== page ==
I thought it had to be a dream, but really, it was more like a nightmare. It was only a few weeks ago that I visited the small villages residing in the hills of southern Hebron when I thought I had really “seen” the occupation – but it wasn’t until my more recent trip to the city of Hebron that the term ‘occupation’ suddenly gained a whole new meaning. The most startling aspect of Hebron is that the occupation is in absolutely clear view, there is no denying it and no attempt to even hide it. I could try to describe the situation to you but really, in this case, the facts speak for themselves: In the heart of downtown Hebron lies an illegal Israeli settlement where about 500 settlers reside. Over 1,000 Palestinian shops have been closed due to “security” reasons and have since not been allowed to re-open.
The city has been divided into 2 sections: H1 and H2 with Israel controlling one side and the Palestinian Authority controlling the other. Adjacent to the street that divides the city is another street that, although it falls within Palestinian jurisdiction, was shut down by the Israeli army trapping 40 Palestinian families inside of a man-made barricade. The families must pass through a check-point like crossing in order to leave their street, and when the crossing is closed due to “security” reasons, the families are unable to leave – even to get food. Our tour guide, a local Palestinian, Ahmad, told us of times when friends would literally carry food to the families and hand it to them because the crossing would be closed sometimes for weeks at a time.
The Ibrahimi mosque, one of the holiest mosques in the region, was more or less confiscated by the Israeli army in the mid 90’s after an Israeli settler opened fire on a group of Muslims praying inside killing close to 30 people. After that incident, Israeli security cameras were installed inside and now there are checkpoints for all Muslims to pass in order to get into the mosque. Close to 65% of the mosque has been turned into a synagogue and in the very room where Ibrahim’s tomb lies, you can actually see through iron bars into the synagogue. There are two entrances into the divided building: one to enter the mosque and one to enter the synagogue; the synagogue entrance has no checkpoints.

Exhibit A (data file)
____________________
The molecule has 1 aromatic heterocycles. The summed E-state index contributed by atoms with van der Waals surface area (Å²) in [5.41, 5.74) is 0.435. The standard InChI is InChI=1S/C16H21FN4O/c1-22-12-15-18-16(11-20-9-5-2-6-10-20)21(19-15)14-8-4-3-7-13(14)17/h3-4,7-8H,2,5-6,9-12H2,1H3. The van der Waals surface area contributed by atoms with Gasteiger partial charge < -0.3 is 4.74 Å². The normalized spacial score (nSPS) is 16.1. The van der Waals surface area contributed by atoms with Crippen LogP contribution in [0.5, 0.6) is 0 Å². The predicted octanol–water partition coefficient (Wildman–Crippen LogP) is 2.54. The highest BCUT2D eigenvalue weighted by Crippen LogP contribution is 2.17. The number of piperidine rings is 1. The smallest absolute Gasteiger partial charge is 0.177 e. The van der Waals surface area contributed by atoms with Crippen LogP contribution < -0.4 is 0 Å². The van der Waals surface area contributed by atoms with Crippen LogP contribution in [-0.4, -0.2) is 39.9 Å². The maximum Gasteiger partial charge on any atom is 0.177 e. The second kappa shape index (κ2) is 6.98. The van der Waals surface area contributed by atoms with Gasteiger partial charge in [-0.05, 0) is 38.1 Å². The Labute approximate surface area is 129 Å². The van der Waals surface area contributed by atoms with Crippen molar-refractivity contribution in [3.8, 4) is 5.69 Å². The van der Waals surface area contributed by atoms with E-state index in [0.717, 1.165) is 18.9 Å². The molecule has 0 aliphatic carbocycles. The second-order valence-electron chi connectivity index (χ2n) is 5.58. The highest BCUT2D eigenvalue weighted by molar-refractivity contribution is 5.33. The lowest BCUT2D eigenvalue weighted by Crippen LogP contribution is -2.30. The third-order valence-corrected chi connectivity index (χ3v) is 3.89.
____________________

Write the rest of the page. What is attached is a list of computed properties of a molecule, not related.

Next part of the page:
The juxtaposition of an occupation against an otherwise vibrant city leaves me struggling to find words to describe it. The trip to Hebron has by far been the most eye opening, heartbreaking and saddening experience I have had yet here in the West Bank. Perhaps one of the most horrendous sites we witnessed was walking down the streets where settlers live above Palestinian markets….the Israeli army eventually was forced to place a wire fence above the market to catch the bricks, bottles and garbage that the settlers were (and continue) to throw down on the Palestinians walking by.
Three days after the trip I am still haunted by images of the Palestinian home that settlers attempted to burn down only two months ago….the Muslim graveyard that has been closed to cars forcing Palestinians to carry in their dead in order to bury them…..and the countless homes that have been abandoned after Palestinians were forced to leave so that the space could be used for military purposes by the Israeli army.
As human beings we are all entitled to basic rights…. but in Hebron, even the most basic rights do not appear to exist for the Palestinians.
Posted By Rangineh Azimzadeh
Posted Jul 21st, 2009